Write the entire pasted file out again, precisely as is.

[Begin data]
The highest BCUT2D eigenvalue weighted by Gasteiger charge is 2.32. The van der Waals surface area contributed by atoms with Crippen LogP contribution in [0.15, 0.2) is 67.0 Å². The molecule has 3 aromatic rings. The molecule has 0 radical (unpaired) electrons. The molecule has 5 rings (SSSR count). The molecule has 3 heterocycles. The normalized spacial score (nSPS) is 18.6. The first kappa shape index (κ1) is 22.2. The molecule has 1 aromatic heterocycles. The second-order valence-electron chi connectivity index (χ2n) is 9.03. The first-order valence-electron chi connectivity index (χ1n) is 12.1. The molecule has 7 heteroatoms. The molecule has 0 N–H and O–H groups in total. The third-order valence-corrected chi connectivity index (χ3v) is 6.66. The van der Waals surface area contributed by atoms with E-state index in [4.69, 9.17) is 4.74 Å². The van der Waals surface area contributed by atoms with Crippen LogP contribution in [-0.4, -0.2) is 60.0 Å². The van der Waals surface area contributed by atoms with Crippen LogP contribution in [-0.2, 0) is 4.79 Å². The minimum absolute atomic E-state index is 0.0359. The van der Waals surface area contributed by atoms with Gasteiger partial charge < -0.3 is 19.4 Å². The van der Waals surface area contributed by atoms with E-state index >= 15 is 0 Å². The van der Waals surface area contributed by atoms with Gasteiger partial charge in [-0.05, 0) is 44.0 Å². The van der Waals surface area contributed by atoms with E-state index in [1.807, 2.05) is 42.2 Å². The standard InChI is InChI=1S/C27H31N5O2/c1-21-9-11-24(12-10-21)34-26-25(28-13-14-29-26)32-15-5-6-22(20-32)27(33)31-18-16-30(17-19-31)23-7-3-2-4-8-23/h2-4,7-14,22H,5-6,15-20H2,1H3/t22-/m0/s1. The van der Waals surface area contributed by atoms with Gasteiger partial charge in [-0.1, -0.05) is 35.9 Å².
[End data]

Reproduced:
The highest BCUT2D eigenvalue weighted by Gasteiger charge is 2.32. The van der Waals surface area contributed by atoms with Crippen LogP contribution in [0.15, 0.2) is 67.0 Å². The molecule has 3 aromatic rings. The molecule has 0 radical (unpaired) electrons. The molecule has 5 rings (SSSR count). The molecule has 3 heterocycles. The normalized spacial score (nSPS) is 18.6. The first kappa shape index (κ1) is 22.2. The molecule has 1 aromatic heterocycles. The second-order valence-electron chi connectivity index (χ2n) is 9.03. The first-order valence-electron chi connectivity index (χ1n) is 12.1. The molecule has 7 heteroatoms. The molecule has 0 N–H and O–H groups in total. The third-order valence-corrected chi connectivity index (χ3v) is 6.66. The van der Waals surface area contributed by atoms with E-state index in [4.69, 9.17) is 4.74 Å². The van der Waals surface area contributed by atoms with Crippen LogP contribution in [-0.4, -0.2) is 60.0 Å². The van der Waals surface area contributed by atoms with Crippen LogP contribution in [-0.2, 0) is 4.79 Å². The minimum absolute atomic E-state index is 0.0359. The van der Waals surface area contributed by atoms with Gasteiger partial charge < -0.3 is 19.4 Å². The van der Waals surface area contributed by atoms with E-state index >= 15 is 0 Å². The van der Waals surface area contributed by atoms with Gasteiger partial charge in [-0.05, 0) is 44.0 Å². The van der Waals surface area contributed by atoms with E-state index in [1.807, 2.05) is 42.2 Å². The standard InChI is InChI=1S/C27H31N5O2/c1-21-9-11-24(12-10-21)34-26-25(28-13-14-29-26)32-15-5-6-22(20-32)27(33)31-18-16-30(17-19-31)23-7-3-2-4-8-23/h2-4,7-14,22H,5-6,15-20H2,1H3/t22-/m0/s1. The van der Waals surface area contributed by atoms with Gasteiger partial charge in [-0.1, -0.05) is 35.9 Å².